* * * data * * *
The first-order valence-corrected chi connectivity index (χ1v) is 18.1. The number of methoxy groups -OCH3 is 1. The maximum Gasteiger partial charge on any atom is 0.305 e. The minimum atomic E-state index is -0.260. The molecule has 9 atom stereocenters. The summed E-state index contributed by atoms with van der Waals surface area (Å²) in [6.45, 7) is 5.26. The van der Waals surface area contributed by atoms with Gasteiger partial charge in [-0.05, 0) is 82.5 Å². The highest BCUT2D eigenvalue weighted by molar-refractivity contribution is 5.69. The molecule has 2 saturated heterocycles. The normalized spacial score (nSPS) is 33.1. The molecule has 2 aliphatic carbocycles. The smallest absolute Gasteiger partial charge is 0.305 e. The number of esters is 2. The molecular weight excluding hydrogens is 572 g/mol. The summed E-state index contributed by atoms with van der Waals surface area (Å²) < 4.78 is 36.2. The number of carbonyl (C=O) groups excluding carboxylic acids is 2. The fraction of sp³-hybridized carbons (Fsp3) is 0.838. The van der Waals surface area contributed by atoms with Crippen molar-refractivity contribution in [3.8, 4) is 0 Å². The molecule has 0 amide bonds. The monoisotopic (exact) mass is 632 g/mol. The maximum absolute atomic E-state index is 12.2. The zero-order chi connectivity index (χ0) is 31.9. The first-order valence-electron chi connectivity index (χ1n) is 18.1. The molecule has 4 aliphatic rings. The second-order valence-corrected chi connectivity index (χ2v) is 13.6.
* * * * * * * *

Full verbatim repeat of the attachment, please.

The first-order valence-corrected chi connectivity index (χ1v) is 18.1. The number of methoxy groups -OCH3 is 1. The maximum Gasteiger partial charge on any atom is 0.305 e. The minimum atomic E-state index is -0.260. The molecule has 9 atom stereocenters. The summed E-state index contributed by atoms with van der Waals surface area (Å²) in [6.45, 7) is 5.26. The van der Waals surface area contributed by atoms with Gasteiger partial charge in [-0.05, 0) is 82.5 Å². The highest BCUT2D eigenvalue weighted by molar-refractivity contribution is 5.69. The molecule has 2 saturated heterocycles. The normalized spacial score (nSPS) is 33.1. The molecule has 2 aliphatic carbocycles. The smallest absolute Gasteiger partial charge is 0.305 e. The number of esters is 2. The molecular weight excluding hydrogens is 572 g/mol. The summed E-state index contributed by atoms with van der Waals surface area (Å²) < 4.78 is 36.2. The number of carbonyl (C=O) groups excluding carboxylic acids is 2. The fraction of sp³-hybridized carbons (Fsp3) is 0.838. The van der Waals surface area contributed by atoms with Crippen molar-refractivity contribution in [3.8, 4) is 0 Å². The molecule has 0 amide bonds. The monoisotopic (exact) mass is 632 g/mol. The maximum absolute atomic E-state index is 12.2. The zero-order chi connectivity index (χ0) is 31.9. The first-order valence-electron chi connectivity index (χ1n) is 18.1. The molecule has 4 aliphatic rings. The second-order valence-corrected chi connectivity index (χ2v) is 13.6.